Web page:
Nicole Strangman, Benevity Relationship Coordinator, speaks at an Aboriginal Awareness Week Panel at Benevity HQ

 

What this means for me

Although our awareness campaign at Benevity is grassroots and will only reach a small audience, the impact that it will have in terms of broadening the perspectives of my colleagues is a significant part of my journey to reconciliation. We have volunteer and giving opportunities, and resources for learning about current indigenous issues and histories available all week. Yesterday we invited Dr. Gabrielle Lindstrom, an indigenous educator and member of the Kainaiwa First Nation, to speak about reconciliation and what it meants for Canadians. 

As a Métis nation member, I have struggled with cultural identity, despite my family’s attempts to rekindle our cultural practices. Métis people were oppressed for 100 years and we lost so much during that time. There are fewer than 1000 Michif speakers, we do not have many places to gather or live as a community, and we still face many misconceptions from both indigenous and non-indigenous groups about what it means to be Métis. Fact: it does not mean I have one indigenous and non-indigenous parent—we have our own rich and unique culture and history, and there are even settlements in northern Alberta.

I grew up in a small northern town, with an even smaller indigenous population. At times I was ridiculed for being indigenous, others for not being indigenous enough. It seemed as though I would not find a place where I fit culturally, however, when I moved to the city I was able to become involved in the urban Métis community. It’s in Calgary that I have met my role models and each year I am proud to attend the Aboriginal Awareness Week events and celebrate.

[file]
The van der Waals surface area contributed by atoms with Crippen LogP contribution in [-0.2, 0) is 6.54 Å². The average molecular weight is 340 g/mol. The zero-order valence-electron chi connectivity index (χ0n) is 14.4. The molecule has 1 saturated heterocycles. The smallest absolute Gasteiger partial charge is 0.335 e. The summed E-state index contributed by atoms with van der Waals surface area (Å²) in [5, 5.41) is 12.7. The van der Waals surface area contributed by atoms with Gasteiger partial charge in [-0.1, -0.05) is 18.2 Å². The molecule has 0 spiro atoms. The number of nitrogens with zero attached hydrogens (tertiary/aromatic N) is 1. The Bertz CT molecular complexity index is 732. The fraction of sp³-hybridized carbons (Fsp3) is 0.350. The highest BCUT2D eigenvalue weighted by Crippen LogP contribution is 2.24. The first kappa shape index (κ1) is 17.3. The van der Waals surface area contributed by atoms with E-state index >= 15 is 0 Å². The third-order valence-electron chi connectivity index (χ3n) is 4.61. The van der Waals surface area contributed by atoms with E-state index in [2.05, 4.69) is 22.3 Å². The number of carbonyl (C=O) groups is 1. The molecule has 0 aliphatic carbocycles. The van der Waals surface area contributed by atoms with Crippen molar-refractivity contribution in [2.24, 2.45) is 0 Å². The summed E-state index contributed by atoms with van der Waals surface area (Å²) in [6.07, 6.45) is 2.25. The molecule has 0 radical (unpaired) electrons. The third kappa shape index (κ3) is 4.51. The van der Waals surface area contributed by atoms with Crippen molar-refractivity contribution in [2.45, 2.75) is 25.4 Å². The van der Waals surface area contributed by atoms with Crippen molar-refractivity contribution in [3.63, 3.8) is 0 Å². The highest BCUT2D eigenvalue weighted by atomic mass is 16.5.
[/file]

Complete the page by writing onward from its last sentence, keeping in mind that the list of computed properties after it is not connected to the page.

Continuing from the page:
Benevity-ites came together to learn how to make bannock

 

How can I be a part of the reconciliation movement?

Reconciliation is about including everyone in the conversation, acknowledging the wrongs committed in our history and actively engaging in bettering our society. There are many ways that you can get involved whether you organize events at your workplace, or attend a Powwow with your family or friends.

As a first step, I would encourage you to educate yourself on the history of the treatment of indigenous people. You can do this by reading some of the content on CBC Indigenous, watching some TEDx talks, or watching a few documentaries on the National Film Board of Canada’s website.

If you would like to get further involved, there are many organizations that have targeted initiatives for indigenous issues, such as the Aboriginal Friendship Centre of Calgary or the Elizabeth Fry Society, where you could volunteer or learn more.

It is my hope that with reconciliation that I will be asked “what are you passionate about?” before “what [nationality] are you?”.

 

Sources:

http://www.statcan.gc.ca/pub/89-659-x/89-659-x2018001-eng.htm

http://www.cbc.ca/news/indigenous/truth-and-reconciliation-commission-by-the-numbers-1.3096185

http://www.rcmp-grc.gc.ca/en/missing-and-murdered-aboriginal-women-national-operational-overview

About the Author

Nicole Strangman

Nicole Strangman (née Misener) is a Relationship Coordinator at Benevity, and a Member of the Métis Nation of Alberta. She was the first in her extended family to obtain a University degree and graduated with a Bachelor of Business Administration from Mount Royal University in 2016. As a two-spirited indigenous youth she works to be an active voice against racism and gender discrimination to change the rhetoric surrounding urban first nations populations. Her #reconciliation path focuses on educating non-indigenous Canadians on our common history and promoting higher education standards and opportunities for indigenous youth.